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Dinosaurs and the virus [Was simply: Re:]
>During college, my interest in Level 4 viruses (the uncurables) brought me to
>wonder why these types of viruses do not infect reptiles, or if they do, why
>reptiles do not show symptoms of the diseases they cause.
Zoonotic virus studies were never a strong suit of mine. Care to give some
examples. It is quite possible that reptiles do get infected with these types
of virus, but I'm not sure of the exact types.
For instance I know that adenovirus is known to occur in a variety of reptiles,
and herpes is a common viral infection too (though a different strain than
those that infect humans). I believe herpes is a class 4.
What type of symptoms are you looking for. Lethargy and loss of appetite are
usually the most common symptoms in reptiles. This is also true for most
animals. Other symptoms are probably stifled by the animals. No sense
advertising one's ailments.
This fostered my interest in herpetology, which recently led to an interest in
dinosaurs. Given the current "warm-blooded/cold-blooded" dinosaur debate, I
wondered if it might be possible to consider the idea that IF dinosaurs were
warm-blooded, the following MIGHT be true:
>1. Dinosaurs were susceptible to viruses, like most warm-blooded animals.
No doubt it would be true, but it would hardly be a sign of "warm-bloodedness,"
for the reasons stated above.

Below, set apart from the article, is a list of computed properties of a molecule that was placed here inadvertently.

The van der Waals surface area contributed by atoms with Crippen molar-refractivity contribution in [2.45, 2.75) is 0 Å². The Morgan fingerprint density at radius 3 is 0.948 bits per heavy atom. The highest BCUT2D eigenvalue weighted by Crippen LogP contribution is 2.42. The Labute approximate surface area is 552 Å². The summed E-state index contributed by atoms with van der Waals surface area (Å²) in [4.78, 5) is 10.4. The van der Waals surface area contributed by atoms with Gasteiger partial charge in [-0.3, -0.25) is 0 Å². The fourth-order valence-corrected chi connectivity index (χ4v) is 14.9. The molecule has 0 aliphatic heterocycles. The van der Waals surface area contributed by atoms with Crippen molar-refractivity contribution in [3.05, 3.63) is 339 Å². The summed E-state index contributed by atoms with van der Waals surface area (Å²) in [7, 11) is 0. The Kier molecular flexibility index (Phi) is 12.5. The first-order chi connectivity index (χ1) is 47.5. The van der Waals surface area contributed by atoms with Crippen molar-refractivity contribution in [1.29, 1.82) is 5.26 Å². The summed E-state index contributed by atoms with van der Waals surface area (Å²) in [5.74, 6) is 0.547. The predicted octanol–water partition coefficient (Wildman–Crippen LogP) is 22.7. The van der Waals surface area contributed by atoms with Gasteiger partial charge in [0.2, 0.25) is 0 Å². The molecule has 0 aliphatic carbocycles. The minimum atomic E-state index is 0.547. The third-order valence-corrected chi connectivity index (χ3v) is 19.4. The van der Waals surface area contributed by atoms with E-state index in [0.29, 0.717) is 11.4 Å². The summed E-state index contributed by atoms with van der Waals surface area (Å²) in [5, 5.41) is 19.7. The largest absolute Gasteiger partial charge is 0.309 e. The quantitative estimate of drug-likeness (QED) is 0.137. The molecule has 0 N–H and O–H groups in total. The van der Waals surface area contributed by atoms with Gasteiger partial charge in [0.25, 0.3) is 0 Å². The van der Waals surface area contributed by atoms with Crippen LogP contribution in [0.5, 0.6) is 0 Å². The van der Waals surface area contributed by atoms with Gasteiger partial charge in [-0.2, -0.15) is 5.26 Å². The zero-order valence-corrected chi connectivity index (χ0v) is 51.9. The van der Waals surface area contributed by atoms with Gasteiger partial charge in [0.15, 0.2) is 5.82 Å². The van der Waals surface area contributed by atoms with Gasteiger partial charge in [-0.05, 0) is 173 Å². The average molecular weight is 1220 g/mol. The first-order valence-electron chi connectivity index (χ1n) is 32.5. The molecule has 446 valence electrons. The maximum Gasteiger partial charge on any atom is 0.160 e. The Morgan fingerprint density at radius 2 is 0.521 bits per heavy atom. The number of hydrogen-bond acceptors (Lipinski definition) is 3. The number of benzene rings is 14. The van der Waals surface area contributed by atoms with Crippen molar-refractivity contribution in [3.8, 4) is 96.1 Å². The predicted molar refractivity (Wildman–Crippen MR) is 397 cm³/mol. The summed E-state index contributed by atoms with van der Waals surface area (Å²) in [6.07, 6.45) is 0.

>2. A level-4-type "dinosaurian" virus may have evolved and infected the
>dinosaurs, explaining the already-in-process decline of the dinosaurs before
>the asteroid crash, and explaining the rapidity of their final demise.
Interesting thought, and one that sounds awfully familiar. Bakker proposed
essentially the same idea back in the 70s. Apparently continental colides
allowed for dinosaurian crossover which lead to illness by diseases that could
now travel to new territory.
The biggest problem I see with this idea is that there is no virus around today
that has proven itself capable of wiping out an entire species, much less an
entire class (near class, whatever) of animals. I freely admit to the adaptive
and infective power of the virus, but I have yet to see one that is *that*
>3. The cold-bloods survived this outbreak because reptiles do not get
Depends on the virus. Reptiles don't get rabies, but then neither do birds.
This also doesn't explain the other ~75% of life that got wiped out, including
a large chunk of non-dinosaurian reptiles. Not to mention why mammals & birds
>I know I'm probably sounding like science fiction right now, but there is one
>more point I'd like to discuss and get your opinions about as well. I've
>always thought of frogs and toads as the "canary in the coal mine" so to
>speak. They are very sensitive to changes in their environment, and usually
>are the first thing to die off in any kind of climactic change. If the
>asteroid and the following nuclear winter killed off the adaptable dinosaurs,
>why did the sensitive amphibians survive?
Because they could adapt better >:)
The key area in this extinction event always seems to be the semi-aquatic
environments (swamps and such), which didn't seem to suffer any devastating
losses. If you were completely terrestrial or completely aquatic, you got hit
hard, but if you were "sitting on the fence" you seemed to scrape by A-OK. As
many amphibians were known to and are still known to live in these
environments, then whatever special thing about swamps and the like, allowed
them to scrape by as well (I believe it has something to do with the versatile
nature of energy exchange in these environs).
>Thank you so much for considering my thoughts, and I would love to hear
>feedback from any or all of you!
Welcome to the Dinosaur Mailing List. :)